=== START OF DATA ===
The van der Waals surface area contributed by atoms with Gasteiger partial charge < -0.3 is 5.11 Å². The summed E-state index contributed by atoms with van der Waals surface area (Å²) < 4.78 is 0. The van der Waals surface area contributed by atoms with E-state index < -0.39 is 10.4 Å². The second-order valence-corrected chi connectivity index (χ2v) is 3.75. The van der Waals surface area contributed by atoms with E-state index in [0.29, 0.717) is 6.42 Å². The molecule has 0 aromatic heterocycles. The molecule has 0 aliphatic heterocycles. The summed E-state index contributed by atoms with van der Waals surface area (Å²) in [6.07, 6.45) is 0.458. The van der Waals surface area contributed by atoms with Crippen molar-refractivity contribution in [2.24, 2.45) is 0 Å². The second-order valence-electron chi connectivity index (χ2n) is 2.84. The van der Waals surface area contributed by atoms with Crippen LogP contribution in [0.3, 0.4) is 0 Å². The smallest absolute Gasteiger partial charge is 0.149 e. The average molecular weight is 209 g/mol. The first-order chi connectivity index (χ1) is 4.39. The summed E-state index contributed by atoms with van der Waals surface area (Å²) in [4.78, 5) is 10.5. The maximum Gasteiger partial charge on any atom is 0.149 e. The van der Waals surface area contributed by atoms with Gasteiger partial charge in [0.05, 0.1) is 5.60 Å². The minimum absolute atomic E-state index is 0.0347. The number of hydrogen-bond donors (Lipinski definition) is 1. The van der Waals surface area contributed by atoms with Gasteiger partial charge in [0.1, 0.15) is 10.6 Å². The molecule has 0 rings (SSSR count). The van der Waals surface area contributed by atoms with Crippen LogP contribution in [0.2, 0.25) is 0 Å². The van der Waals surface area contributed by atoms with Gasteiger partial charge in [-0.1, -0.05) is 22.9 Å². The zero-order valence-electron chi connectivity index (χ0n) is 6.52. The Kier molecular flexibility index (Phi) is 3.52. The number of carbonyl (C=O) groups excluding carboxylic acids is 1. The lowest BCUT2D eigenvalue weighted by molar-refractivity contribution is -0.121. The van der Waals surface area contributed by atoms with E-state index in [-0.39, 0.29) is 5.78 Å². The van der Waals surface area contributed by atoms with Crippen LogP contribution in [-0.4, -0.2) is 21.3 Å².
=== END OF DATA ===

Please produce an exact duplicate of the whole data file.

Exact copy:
The van der Waals surface area contributed by atoms with Gasteiger partial charge < -0.3 is 5.11 Å². The summed E-state index contributed by atoms with van der Waals surface area (Å²) < 4.78 is 0. The van der Waals surface area contributed by atoms with E-state index < -0.39 is 10.4 Å². The second-order valence-corrected chi connectivity index (χ2v) is 3.75. The van der Waals surface area contributed by atoms with E-state index in [0.29, 0.717) is 6.42 Å². The molecule has 0 aromatic heterocycles. The molecule has 0 aliphatic heterocycles. The summed E-state index contributed by atoms with van der Waals surface area (Å²) in [6.07, 6.45) is 0.458. The van der Waals surface area contributed by atoms with Crippen molar-refractivity contribution in [2.24, 2.45) is 0 Å². The second-order valence-electron chi connectivity index (χ2n) is 2.84. The van der Waals surface area contributed by atoms with Crippen LogP contribution in [0.3, 0.4) is 0 Å². The smallest absolute Gasteiger partial charge is 0.149 e. The average molecular weight is 209 g/mol. The first-order chi connectivity index (χ1) is 4.39. The summed E-state index contributed by atoms with van der Waals surface area (Å²) in [4.78, 5) is 10.5. The maximum Gasteiger partial charge on any atom is 0.149 e. The van der Waals surface area contributed by atoms with Gasteiger partial charge in [0.05, 0.1) is 5.60 Å². The minimum absolute atomic E-state index is 0.0347. The number of hydrogen-bond donors (Lipinski definition) is 1. The van der Waals surface area contributed by atoms with Gasteiger partial charge in [0.1, 0.15) is 10.6 Å². The molecule has 0 rings (SSSR count). The van der Waals surface area contributed by atoms with Crippen LogP contribution in [0.2, 0.25) is 0 Å². The van der Waals surface area contributed by atoms with Gasteiger partial charge in [-0.1, -0.05) is 22.9 Å². The zero-order valence-electron chi connectivity index (χ0n) is 6.52. The Kier molecular flexibility index (Phi) is 3.52. The number of carbonyl (C=O) groups excluding carboxylic acids is 1. The lowest BCUT2D eigenvalue weighted by molar-refractivity contribution is -0.121. The van der Waals surface area contributed by atoms with E-state index in [-0.39, 0.29) is 5.78 Å². The van der Waals surface area contributed by atoms with Crippen LogP contribution in [-0.4, -0.2) is 21.3 Å².